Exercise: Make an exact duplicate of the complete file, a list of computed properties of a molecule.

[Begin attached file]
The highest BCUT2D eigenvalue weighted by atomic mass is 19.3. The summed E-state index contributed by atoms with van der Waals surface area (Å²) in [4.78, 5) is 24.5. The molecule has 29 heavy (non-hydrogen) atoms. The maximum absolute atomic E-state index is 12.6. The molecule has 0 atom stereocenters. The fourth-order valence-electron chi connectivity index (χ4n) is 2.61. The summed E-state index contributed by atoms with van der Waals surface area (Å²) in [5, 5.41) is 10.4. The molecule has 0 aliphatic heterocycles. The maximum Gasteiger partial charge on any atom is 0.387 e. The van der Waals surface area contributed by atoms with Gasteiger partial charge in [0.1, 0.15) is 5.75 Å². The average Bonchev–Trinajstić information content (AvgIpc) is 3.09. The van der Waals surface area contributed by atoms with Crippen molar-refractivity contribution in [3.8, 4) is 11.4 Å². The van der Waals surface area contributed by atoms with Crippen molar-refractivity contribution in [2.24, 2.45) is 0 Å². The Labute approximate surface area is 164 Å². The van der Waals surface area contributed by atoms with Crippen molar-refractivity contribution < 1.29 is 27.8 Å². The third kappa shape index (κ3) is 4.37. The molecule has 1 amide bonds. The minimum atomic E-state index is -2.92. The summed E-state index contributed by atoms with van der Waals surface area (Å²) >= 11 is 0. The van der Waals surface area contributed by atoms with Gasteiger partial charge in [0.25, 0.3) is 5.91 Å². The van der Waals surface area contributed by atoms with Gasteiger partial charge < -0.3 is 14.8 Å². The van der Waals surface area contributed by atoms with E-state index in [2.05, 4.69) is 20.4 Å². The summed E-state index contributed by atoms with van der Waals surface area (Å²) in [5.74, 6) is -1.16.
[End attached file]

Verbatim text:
The highest BCUT2D eigenvalue weighted by atomic mass is 19.3. The summed E-state index contributed by atoms with van der Waals surface area (Å²) in [4.78, 5) is 24.5. The molecule has 29 heavy (non-hydrogen) atoms. The maximum absolute atomic E-state index is 12.6. The molecule has 0 atom stereocenters. The fourth-order valence-electron chi connectivity index (χ4n) is 2.61. The summed E-state index contributed by atoms with van der Waals surface area (Å²) in [5, 5.41) is 10.4. The molecule has 0 aliphatic heterocycles. The maximum Gasteiger partial charge on any atom is 0.387 e. The van der Waals surface area contributed by atoms with Gasteiger partial charge in [0.1, 0.15) is 5.75 Å². The average Bonchev–Trinajstić information content (AvgIpc) is 3.09. The van der Waals surface area contributed by atoms with Crippen molar-refractivity contribution in [3.8, 4) is 11.4 Å². The van der Waals surface area contributed by atoms with Crippen molar-refractivity contribution in [2.24, 2.45) is 0 Å². The Labute approximate surface area is 164 Å². The van der Waals surface area contributed by atoms with Crippen molar-refractivity contribution < 1.29 is 27.8 Å². The third kappa shape index (κ3) is 4.37. The molecule has 1 amide bonds. The minimum atomic E-state index is -2.92. The summed E-state index contributed by atoms with van der Waals surface area (Å²) >= 11 is 0. The van der Waals surface area contributed by atoms with Gasteiger partial charge in [0.25, 0.3) is 5.91 Å². The van der Waals surface area contributed by atoms with Gasteiger partial charge < -0.3 is 14.8 Å². The van der Waals surface area contributed by atoms with E-state index in [2.05, 4.69) is 20.4 Å². The summed E-state index contributed by atoms with van der Waals surface area (Å²) in [5.74, 6) is -1.16.